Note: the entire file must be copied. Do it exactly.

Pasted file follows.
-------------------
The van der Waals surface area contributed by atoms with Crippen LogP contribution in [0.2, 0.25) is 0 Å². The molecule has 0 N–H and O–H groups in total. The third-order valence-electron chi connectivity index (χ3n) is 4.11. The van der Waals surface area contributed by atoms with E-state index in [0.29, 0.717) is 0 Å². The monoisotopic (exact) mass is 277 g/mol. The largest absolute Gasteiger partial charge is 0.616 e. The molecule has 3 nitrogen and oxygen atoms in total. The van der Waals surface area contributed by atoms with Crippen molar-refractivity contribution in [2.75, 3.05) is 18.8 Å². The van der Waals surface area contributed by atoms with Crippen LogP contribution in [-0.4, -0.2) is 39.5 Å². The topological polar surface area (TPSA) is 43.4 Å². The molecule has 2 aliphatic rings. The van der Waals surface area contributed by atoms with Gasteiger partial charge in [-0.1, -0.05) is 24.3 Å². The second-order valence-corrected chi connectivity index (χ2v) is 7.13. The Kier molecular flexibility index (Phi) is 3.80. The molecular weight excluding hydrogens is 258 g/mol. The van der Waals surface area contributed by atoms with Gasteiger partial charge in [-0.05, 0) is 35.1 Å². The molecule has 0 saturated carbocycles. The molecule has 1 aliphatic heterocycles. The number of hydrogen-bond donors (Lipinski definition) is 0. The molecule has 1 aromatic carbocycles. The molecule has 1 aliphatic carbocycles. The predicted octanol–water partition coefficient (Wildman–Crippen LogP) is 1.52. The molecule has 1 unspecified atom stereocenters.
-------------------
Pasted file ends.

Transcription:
The van der Waals surface area contributed by atoms with Crippen LogP contribution in [0.2, 0.25) is 0 Å². The molecule has 0 N–H and O–H groups in total. The third-order valence-electron chi connectivity index (χ3n) is 4.11. The van der Waals surface area contributed by atoms with E-state index in [0.29, 0.717) is 0 Å². The monoisotopic (exact) mass is 277 g/mol. The largest absolute Gasteiger partial charge is 0.616 e. The molecule has 3 nitrogen and oxygen atoms in total. The van der Waals surface area contributed by atoms with Crippen molar-refractivity contribution in [2.75, 3.05) is 18.8 Å². The van der Waals surface area contributed by atoms with Crippen LogP contribution in [-0.4, -0.2) is 39.5 Å². The topological polar surface area (TPSA) is 43.4 Å². The molecule has 2 aliphatic rings. The van der Waals surface area contributed by atoms with Gasteiger partial charge in [-0.1, -0.05) is 24.3 Å². The second-order valence-corrected chi connectivity index (χ2v) is 7.13. The Kier molecular flexibility index (Phi) is 3.80. The molecular weight excluding hydrogens is 258 g/mol. The van der Waals surface area contributed by atoms with Gasteiger partial charge in [-0.05, 0) is 35.1 Å². The molecule has 0 saturated carbocycles. The molecule has 1 aliphatic heterocycles. The number of hydrogen-bond donors (Lipinski definition) is 0. The molecule has 1 aromatic carbocycles. The molecule has 1 aliphatic carbocycles. The predicted octanol–water partition coefficient (Wildman–Crippen LogP) is 1.52. The molecule has 1 unspecified atom stereocenters.